When a company becomes insolvent, the management of the company must, among other actions:
- submit a report on financial restructuring measures to the supervisory board within 1 month of the company becoming insolvent. (If there is no supervisory board, the obligation is the same with the exception of not submitting the report to the supervisory board.) Such report must clarify the company’s financial position, analyse the causes of insolvency and provide the management’s opinion as to whether a financial restructuring is more likely than not to succeed, and if so, provide a financial restructuring plan
- file for bankruptcy within 3 business days if the management is of the view that:
- the probability of successful financial restructuring is less than 50% (the deadline starts when the term of 1 month, outlined in the previous item, expires), or
- the shareholders do not approve the capital injection (the deadline starts when the shareholders’ meeting is concluded), or
- when approved, all the shares have not been registered and paid in time (the deadline starts when the term for registration and payment of shares expires)
- file for a compulsory settlement proceeding within 3 months of the company becoming insolvent if the probability of a successful restructuring is more than 50%.
Pursuant to the intervention measures of the Slovenian state amid the COVID-19 pandemic, management does not need to file for insolvency proceedings until 31 August 2020 if a company has become insolvent due to the COVID-19 pandemic.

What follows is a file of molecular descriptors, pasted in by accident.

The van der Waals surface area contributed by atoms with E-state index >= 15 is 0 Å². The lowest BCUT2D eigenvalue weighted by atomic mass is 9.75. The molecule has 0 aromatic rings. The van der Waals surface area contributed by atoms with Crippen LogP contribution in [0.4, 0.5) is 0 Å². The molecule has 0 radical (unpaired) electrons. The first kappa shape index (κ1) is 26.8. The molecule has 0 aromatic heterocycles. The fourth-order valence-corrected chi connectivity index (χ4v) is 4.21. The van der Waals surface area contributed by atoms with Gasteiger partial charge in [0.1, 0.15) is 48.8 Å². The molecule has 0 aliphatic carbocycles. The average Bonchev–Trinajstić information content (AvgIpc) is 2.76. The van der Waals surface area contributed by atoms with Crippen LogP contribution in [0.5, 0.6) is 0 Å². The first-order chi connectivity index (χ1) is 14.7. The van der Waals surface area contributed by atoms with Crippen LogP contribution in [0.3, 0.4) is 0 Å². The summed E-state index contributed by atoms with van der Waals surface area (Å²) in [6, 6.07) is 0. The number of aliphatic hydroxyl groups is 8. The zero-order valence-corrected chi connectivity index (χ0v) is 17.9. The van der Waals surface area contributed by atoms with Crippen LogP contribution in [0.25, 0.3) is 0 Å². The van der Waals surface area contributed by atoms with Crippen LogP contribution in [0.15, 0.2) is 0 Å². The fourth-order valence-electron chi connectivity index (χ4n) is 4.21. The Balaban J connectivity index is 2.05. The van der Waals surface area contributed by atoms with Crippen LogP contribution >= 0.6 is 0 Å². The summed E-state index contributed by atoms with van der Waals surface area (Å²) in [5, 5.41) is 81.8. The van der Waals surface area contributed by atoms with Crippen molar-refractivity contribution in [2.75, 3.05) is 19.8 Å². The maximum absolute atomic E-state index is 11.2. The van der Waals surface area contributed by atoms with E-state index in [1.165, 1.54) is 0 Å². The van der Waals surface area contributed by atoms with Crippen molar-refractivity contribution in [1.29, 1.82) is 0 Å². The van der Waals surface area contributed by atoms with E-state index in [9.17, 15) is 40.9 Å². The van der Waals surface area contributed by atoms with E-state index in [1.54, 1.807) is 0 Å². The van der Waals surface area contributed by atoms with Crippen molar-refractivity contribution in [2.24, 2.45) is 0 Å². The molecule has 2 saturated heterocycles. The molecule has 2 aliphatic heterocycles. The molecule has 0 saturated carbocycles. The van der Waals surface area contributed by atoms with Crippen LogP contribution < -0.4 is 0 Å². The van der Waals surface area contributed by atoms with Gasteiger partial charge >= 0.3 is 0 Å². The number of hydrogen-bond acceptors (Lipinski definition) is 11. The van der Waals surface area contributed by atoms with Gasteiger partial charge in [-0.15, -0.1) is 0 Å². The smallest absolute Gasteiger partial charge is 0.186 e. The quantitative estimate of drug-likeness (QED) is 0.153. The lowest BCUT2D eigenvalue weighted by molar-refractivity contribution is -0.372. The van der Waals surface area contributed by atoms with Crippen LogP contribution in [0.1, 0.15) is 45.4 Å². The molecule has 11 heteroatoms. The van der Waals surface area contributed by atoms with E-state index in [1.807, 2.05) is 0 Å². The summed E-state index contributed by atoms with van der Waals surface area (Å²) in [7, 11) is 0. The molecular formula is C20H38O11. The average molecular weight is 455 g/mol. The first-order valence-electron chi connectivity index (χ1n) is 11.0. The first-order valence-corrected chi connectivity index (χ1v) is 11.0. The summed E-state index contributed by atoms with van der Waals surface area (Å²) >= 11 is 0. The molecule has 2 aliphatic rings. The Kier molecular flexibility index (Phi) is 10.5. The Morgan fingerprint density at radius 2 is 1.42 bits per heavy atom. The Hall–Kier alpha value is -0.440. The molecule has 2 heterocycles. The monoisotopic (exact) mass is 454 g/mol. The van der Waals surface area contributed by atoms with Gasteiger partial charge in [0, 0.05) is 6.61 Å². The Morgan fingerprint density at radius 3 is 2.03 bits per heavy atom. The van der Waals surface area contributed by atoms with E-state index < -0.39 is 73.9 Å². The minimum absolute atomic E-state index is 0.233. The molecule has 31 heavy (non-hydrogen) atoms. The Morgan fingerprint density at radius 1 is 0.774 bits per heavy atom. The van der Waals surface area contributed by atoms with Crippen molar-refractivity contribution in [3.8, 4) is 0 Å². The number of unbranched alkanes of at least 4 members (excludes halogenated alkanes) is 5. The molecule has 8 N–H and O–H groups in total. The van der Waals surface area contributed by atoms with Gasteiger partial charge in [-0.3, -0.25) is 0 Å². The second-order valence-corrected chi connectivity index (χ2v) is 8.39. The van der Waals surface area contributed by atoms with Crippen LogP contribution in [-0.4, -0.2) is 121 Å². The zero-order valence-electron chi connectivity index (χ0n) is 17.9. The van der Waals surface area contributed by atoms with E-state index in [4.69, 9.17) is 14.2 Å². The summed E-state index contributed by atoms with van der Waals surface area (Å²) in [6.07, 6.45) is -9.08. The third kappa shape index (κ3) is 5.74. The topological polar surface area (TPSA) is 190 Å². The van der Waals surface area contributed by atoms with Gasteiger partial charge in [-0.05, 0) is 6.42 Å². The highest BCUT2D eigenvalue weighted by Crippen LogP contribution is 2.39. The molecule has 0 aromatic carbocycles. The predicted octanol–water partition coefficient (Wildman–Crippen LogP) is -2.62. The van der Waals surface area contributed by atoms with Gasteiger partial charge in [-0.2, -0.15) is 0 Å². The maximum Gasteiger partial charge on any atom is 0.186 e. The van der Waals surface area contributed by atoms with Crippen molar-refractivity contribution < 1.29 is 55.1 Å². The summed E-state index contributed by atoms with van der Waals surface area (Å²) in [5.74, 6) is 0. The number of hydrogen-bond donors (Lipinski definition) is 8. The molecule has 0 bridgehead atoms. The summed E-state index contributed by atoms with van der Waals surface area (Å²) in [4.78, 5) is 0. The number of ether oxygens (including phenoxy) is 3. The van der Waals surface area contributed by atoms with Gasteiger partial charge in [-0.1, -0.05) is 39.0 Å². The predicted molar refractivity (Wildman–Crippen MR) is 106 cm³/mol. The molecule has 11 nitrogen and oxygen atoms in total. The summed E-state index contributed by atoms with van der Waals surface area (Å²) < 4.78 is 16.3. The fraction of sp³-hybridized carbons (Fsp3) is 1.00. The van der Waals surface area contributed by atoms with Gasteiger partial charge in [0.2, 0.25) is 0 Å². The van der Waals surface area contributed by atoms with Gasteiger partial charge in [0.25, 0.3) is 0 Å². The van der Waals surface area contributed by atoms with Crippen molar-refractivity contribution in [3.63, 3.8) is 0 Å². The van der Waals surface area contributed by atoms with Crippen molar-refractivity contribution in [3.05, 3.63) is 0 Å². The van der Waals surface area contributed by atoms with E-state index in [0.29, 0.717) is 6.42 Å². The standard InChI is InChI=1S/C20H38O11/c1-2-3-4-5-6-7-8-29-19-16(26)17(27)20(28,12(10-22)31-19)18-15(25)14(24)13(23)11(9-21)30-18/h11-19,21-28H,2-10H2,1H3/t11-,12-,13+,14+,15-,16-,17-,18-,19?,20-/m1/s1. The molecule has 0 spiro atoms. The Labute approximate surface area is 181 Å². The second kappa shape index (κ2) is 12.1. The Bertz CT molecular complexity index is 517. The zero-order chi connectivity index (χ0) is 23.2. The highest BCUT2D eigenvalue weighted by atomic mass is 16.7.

Management, however, will have a duty to file for insolvency within the regular deadline if there are no prospects for a company to resolve its insolvency. If a bankruptcy proceeding is proposed earlier by a creditor, management will have 4 months (instead of the usual 2 months) for a financial restructuring to prevent bankruptcy.
Generally, under the Slovenian Companies Act and ZFPPIPP, members of the management board and supervisory board have a duty to act in the benefit of the company with the diligence of a conscientious and fair-minded businessperson. They are jointly and severally liable to the company for any damage caused pursuant to the rules of the Companies Act and ZFPPIPP, unless they can prove they acted with due care and in line with the business and financial rules and rules of management.
A claim for damages against the management board and supervisory board members can be exercised by creditors in the case that the company cannot pay their claims, and by a bankruptcy administrator for the benefit of creditors in a bankruptcy proceeding.
Pursuant to ZFPPIPP, the management and supervisory board can also be sanctioned with a fine ranging from EUR 2,000-10,000 if they do not follow the steps required by ZFPPIPP when the company becomes insolvent.
In a pre-insolvency situation the management is, pursuant to the rules of the Slovenian Companies Act and ZFPPIPP, required to initiate a restructuring proceeding in due time and/or implement other restructuring measures to ensure the company’s solvency.
If the debtor is insolvent (see point 3 above, conditions for “insolvency status”), Romanian criminal law provides that non-submission or late submission of an insolvency petition by the legal representative of the debtor for more than 6 months from the time period provided by the law for acting in this respect is punished by imprisonment between 3 months and 1 year or by a criminal fine.
Regarding imminent insolvency (i.e. the scenario when the debtor estimates it will not be able to pay its debts in the future), the law does not impose an obligation to submit such a request.